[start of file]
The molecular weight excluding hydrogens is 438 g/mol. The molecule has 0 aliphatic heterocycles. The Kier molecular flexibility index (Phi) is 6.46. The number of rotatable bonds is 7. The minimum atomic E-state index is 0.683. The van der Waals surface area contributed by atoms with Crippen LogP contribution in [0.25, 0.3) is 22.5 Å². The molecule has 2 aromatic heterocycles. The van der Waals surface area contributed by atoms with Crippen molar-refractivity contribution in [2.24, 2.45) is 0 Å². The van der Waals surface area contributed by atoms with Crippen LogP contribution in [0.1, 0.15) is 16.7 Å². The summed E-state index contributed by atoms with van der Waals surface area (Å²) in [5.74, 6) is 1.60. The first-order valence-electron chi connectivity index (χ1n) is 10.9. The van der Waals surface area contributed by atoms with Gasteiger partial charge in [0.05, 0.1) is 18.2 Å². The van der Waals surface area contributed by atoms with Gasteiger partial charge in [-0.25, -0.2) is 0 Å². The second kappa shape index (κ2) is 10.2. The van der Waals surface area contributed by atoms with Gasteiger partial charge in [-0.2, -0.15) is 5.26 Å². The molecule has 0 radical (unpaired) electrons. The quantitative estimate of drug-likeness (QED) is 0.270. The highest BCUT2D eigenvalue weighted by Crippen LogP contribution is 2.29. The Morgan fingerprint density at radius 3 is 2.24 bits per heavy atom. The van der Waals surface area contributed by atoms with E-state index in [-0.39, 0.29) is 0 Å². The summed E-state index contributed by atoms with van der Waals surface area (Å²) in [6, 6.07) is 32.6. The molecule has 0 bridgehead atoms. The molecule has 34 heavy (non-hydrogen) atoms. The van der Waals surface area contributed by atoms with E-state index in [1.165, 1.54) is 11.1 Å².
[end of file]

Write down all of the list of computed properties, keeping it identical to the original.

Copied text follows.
The molecular weight excluding hydrogens is 438 g/mol. The molecule has 0 aliphatic heterocycles. The Kier molecular flexibility index (Phi) is 6.46. The number of rotatable bonds is 7. The minimum atomic E-state index is 0.683. The van der Waals surface area contributed by atoms with Crippen LogP contribution in [0.25, 0.3) is 22.5 Å². The molecule has 2 aromatic heterocycles. The van der Waals surface area contributed by atoms with Crippen molar-refractivity contribution in [2.24, 2.45) is 0 Å². The van der Waals surface area contributed by atoms with Crippen LogP contribution in [0.1, 0.15) is 16.7 Å². The summed E-state index contributed by atoms with van der Waals surface area (Å²) in [5.74, 6) is 1.60. The first-order valence-electron chi connectivity index (χ1n) is 10.9. The van der Waals surface area contributed by atoms with Gasteiger partial charge in [0.05, 0.1) is 18.2 Å². The van der Waals surface area contributed by atoms with Gasteiger partial charge in [-0.25, -0.2) is 0 Å². The second kappa shape index (κ2) is 10.2. The van der Waals surface area contributed by atoms with Gasteiger partial charge in [-0.2, -0.15) is 5.26 Å². The molecule has 0 radical (unpaired) electrons. The quantitative estimate of drug-likeness (QED) is 0.270. The highest BCUT2D eigenvalue weighted by Crippen LogP contribution is 2.29. The Morgan fingerprint density at radius 3 is 2.24 bits per heavy atom. The van der Waals surface area contributed by atoms with E-state index in [-0.39, 0.29) is 0 Å². The summed E-state index contributed by atoms with van der Waals surface area (Å²) in [6, 6.07) is 32.6. The molecule has 0 bridgehead atoms. The molecule has 34 heavy (non-hydrogen) atoms. The van der Waals surface area contributed by atoms with E-state index in [1.165, 1.54) is 11.1 Å².